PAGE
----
“So if your Veteran is sitting on the sofa and smacking you around but never takes the time to make a call or get an appointment then guess what it’s your Veterans fault not the system.” From Jason H. https://www.facebook.com/MilitarywithPTSD?ref=stream



  • “I would like to add a little to shawn’s post below. Veterans we have a responsibility to those we live with spouses, kids, parents or anyone else to get help when our lives are spiraling out of control. I can understand some of the frustration that folks have towards the V.A or the military or government in general about the way they ignore those of us suffering but in the end it all comes down to you and I getting the help we need. I see so many spouses angry because they call and nobody will do anything but in reality if a spouse is the one calling for help the anger is misdirected because the Veteran is the one that should be trying to get help. It is not impossible for a Veteran to get help as a matter of fact it’s way easier for the Veteran to get the help than it is for a spouse to get it for them. What I’m saying is step up and do what’s right. There are no good valid reasons for sitting back and not doing anything as a Veteran. If you kno

    w and you do know when there is an obvious problem you need to get up and seek the help. It’s there in every state in the U.S and you can say the help isn’t that good but any help is better than none. I have fought the V.A and I have gotten my help and I continue to this day to go to counseling and there is no reason to not do it. Spouses you need to be angry with your Veteran if he/she is making 0% effort at their own mental health not the government. They can only help those that seek the help and are active in their own treatment. So if your Veteran is sitting on the sofa and smacking you around but never takes the time to make a call or get an appointment then guess what it’s your Veterans fault not the system. I’m sorry if my blunt opinion on this has offended anyone but I have never held back and I know what I’m saying is true because I have lived it as an Iraq Veteran 100% service connected PTSD………Jason H.”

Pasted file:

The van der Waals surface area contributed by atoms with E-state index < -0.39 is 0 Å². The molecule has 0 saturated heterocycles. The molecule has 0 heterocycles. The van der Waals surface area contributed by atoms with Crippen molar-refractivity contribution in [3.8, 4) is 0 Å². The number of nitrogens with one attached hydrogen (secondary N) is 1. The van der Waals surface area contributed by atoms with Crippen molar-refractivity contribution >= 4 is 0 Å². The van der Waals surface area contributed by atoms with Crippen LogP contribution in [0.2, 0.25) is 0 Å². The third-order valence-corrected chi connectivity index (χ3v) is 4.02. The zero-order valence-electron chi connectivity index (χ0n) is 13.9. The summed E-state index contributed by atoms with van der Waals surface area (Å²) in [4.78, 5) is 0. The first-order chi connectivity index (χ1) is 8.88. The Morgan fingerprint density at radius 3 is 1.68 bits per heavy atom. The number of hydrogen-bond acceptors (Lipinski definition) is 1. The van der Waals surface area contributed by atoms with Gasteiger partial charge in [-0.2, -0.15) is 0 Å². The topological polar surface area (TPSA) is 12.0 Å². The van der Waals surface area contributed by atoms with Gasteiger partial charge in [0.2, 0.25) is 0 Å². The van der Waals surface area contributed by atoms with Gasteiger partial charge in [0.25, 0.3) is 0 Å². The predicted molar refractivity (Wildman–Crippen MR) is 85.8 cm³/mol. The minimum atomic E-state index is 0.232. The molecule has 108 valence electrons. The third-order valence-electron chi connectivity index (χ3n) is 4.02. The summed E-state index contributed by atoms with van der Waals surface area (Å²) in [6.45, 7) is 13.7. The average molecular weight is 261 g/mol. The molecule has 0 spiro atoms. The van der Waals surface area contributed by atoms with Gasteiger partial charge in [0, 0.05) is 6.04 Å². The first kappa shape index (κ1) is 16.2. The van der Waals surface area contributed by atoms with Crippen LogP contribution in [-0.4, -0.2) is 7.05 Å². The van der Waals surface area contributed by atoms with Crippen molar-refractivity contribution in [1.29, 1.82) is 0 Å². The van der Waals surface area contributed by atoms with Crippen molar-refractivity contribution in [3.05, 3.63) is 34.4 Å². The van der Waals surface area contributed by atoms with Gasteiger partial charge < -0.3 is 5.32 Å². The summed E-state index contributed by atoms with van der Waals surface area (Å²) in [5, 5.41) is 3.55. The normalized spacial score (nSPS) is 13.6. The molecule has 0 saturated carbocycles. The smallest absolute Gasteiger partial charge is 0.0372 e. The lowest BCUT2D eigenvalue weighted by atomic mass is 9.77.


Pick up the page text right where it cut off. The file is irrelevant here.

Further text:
• So if your Veteran is sitting on the sofa and smacking you around but never takes the time to make a call or get an appointment then guess what it’s your Veterans fault not the system.
    I am compelled this morning to be as “Blunt” as Jason H. in the above quote from https://www.facebook.com/MilitarywithPTSD?ref=stream.  My mother worked tirelessly for many decades and became severly affected by secondary PTSD while trying to help my father with his post WWII complex PTSD.  His anger persisted for many years until HE decided to do something about it.  But by this time our family was so dysfunctional, self defeated, and destroyed as a cohesive and loving unit, we just gave up.  Even when Dad stopped drinking he was mean.  It wasn’t until following the Viet Nam War that he finally started getting help with appropriate treatment from the VA, including medications.  Dad started to calm down and ended up later in life a relatively normal person and a loving father.  My mother’s life was the happiest in their later years as well.  But the baggage remained with we siblings for many years until recently when my book, Reconciliation: A Son’s Story, was published in November 2011.  It is never too late, but families are destroyed in the process unless the person affected by moral injury from combat and war decides to reach out for help and gets committed and totally focused.  This is deeply personal to me because living with PTSD for so many years was so painful and ugly for my family, especially when there is denial and blame…  Take the advice of Jason H. now and do not hesitate.  Do it now!
    Steve Sparks
    Author
    Reconciliation: A Son’s Story



    https://www.facebook.com/MilitarywithPTSD?ref=stream

    Leave a Reply